Ct Patriot: When I first heard about this story I was intrigued being a dog lover and a big supporter of our troops regardless of their mission. The more I listened I went from sad to outrage pretty quick. This soldier Brent Grommet and his war dog Matty went to hell and back together. Not only is it the Law but it’s the right thing to do. I am asking all of you to push this issue. Let’s make Mr. Richard Vargas who now works privately for the Pentagon to explain why he stole this hero’s dog. What he did with Matty? And why does he think he can just do what he want’s to a war hero?
On July 20, 2013, Spc. Brent Grommet returned from Afghanistan with his military working dog, a Czech German shepherd named Matty. The two had gone through basic training together, deployed together and were injured together when a roadside IED detonated.
Grommet slept on top of Matty’s crate as they flew back to the United States. Upon landing at an Air Force base in New Jersey, the two were separated — standard operating procedure.
Grommet wasn’t worried, though: According to Army regulations, if he wanted Matty, he had the sole right to adopt his military working dog. This right is colloquially known as Robby’s Law, and was signed by President Clinton in 2000.
Grommet had already filled out the adoption paperwork in the Middle East and handed it over to K2 Solutions, the private firm that then contracted with the Army on canine issues — and who took Matty for an examination.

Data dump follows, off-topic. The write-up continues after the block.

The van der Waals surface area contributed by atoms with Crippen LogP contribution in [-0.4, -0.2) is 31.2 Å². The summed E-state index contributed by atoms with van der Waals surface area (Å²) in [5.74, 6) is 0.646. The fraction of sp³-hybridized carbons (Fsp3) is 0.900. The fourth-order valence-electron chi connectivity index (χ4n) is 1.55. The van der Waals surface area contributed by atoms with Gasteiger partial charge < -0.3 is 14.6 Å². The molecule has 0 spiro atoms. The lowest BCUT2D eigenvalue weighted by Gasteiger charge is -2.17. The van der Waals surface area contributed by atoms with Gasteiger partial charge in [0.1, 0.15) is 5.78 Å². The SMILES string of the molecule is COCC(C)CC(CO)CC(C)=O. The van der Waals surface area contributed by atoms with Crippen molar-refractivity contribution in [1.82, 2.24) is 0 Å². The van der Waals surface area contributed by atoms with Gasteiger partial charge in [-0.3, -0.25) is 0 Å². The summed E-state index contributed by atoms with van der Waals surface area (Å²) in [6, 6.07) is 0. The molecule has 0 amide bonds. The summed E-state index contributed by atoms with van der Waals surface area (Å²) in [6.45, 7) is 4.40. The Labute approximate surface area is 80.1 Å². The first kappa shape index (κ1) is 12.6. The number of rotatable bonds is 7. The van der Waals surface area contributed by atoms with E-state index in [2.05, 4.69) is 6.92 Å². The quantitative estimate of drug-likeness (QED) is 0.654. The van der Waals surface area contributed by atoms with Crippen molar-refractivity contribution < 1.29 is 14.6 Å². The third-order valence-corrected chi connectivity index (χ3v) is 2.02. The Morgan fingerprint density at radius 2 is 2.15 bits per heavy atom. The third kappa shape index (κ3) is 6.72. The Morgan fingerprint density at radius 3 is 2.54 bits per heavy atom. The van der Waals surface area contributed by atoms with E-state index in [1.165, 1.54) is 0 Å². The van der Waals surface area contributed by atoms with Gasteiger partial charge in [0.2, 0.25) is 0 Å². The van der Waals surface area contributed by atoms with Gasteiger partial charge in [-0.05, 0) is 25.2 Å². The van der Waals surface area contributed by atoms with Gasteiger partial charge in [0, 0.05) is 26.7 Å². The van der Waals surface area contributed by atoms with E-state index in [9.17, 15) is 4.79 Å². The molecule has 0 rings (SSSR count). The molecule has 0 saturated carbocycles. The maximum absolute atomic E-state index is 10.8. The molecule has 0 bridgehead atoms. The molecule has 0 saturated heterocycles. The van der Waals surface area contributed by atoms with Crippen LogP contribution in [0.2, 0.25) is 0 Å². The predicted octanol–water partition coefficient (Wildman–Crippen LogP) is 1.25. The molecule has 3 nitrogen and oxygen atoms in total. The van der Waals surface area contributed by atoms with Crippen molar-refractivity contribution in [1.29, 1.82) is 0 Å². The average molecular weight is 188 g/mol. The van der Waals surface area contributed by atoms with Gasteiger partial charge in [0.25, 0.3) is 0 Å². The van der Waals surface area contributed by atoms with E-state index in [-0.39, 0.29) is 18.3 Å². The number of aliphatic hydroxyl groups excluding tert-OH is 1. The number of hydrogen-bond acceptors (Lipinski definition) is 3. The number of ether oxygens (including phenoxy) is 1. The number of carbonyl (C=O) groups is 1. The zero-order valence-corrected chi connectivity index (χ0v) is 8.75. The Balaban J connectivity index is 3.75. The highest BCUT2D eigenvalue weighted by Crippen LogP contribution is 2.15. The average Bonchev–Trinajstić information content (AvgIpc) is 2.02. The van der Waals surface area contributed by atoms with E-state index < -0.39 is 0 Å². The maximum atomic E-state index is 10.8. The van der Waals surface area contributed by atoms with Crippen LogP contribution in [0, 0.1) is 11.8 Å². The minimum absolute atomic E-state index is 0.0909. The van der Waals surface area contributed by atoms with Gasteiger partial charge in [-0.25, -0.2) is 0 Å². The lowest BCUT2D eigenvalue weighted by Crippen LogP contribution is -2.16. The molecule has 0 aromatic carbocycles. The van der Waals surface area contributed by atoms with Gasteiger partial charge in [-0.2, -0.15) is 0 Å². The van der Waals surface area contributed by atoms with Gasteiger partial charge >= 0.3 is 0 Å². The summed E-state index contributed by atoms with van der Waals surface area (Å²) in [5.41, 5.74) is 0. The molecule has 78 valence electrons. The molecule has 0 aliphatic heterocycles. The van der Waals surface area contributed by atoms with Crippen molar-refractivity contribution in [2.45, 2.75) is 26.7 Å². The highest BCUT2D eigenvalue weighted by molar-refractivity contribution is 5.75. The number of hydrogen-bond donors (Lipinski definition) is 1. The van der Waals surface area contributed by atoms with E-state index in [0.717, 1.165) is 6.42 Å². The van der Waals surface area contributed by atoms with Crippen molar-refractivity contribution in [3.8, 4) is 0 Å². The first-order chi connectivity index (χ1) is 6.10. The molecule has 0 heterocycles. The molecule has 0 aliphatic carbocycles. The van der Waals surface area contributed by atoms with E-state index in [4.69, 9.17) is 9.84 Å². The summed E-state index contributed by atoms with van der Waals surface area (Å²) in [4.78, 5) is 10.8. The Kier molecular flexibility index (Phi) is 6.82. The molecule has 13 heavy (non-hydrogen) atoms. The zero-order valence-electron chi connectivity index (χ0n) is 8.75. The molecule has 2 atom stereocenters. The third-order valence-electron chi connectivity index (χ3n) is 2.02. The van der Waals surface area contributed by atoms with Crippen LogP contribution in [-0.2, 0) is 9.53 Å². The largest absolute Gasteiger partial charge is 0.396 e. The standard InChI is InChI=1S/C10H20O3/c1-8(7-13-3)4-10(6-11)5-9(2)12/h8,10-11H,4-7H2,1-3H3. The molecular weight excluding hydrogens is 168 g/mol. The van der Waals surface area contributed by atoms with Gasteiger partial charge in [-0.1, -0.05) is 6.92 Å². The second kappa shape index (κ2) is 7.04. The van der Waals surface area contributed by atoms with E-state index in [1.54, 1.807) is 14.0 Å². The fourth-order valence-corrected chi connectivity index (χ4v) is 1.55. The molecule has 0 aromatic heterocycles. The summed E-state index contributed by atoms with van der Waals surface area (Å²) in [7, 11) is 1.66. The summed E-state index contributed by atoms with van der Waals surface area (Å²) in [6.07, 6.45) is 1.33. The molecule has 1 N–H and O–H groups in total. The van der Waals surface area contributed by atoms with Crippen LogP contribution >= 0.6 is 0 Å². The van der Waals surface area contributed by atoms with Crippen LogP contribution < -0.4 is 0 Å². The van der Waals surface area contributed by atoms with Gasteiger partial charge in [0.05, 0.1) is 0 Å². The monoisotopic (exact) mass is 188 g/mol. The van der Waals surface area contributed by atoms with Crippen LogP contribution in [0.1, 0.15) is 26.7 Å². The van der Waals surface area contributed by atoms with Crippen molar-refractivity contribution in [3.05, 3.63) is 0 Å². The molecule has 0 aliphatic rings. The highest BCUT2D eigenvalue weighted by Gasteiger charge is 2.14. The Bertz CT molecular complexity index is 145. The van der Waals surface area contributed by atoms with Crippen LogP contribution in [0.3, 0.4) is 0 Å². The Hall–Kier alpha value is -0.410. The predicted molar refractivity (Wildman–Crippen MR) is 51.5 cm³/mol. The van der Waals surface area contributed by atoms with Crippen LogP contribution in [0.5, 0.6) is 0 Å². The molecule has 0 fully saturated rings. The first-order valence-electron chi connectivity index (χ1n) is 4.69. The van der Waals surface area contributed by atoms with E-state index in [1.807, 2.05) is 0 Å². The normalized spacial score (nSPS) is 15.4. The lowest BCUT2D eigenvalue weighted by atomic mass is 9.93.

But Brent Grommet never saw Matty again. He says a Lt. Col. Richard Vargas absconded with Matty, and the military has done nothing to make it right.
“It’s like someone stole your kid in front of you,” Grommet says, “and there’s nothing you can do about it.”
Grommet, now 23, came back from Afghanistan with traumatic brain injury, hearing loss and spinal-cord injury. The latter required surgery and still causes him severe daily pain. He also suffers from migraines, chronic breathing problems and PTSD.
It Takes a ‘Savage’ Manning a ‘Post’ to Fight for a Hero’s Dog
Nov 13, 2014
Michael Savage stands out in the world of talk radio because of his willingness to call out anyone or anything. The New York Post stands out as a one-time tabloid that has turned into a beacon of honesty. This newspaper will report the truth when others seek to hide it.
An underreported truth of late is the story of U.S. Army Spc. Brent Grommet and his one-time military companion, a German Shepard named Matty. They are heroes who are worth fighting for. In July 2013, Spc. Grommet returned from Afghanistan with Matty still by his side. In the service of our nation, the two had trained together, deployed together and suffered injuries together. It seems Matty was left lame in one leg from the same explosion that injured Grommet.
So what do Michael Savage and the Post have to do with Grommet and Matty? Absolutely everything.
It’s important to recall that Grommet, just a low-ranking enlisted man, is but an afterthought among bejeweled and bedizened military brass. One would think his right to adopt Matty would be assured by a law specifying just that right. It was signed into law by former President Bill Clinton, and it gives the sole right for a military working dog to be turned over permanently to the soldier to whom it was originally assigned. But apparently one Lt. Col. Richard Vargas refused to allow the rehabilitating Grommet to adopt his companion dog now that the soldier is home.
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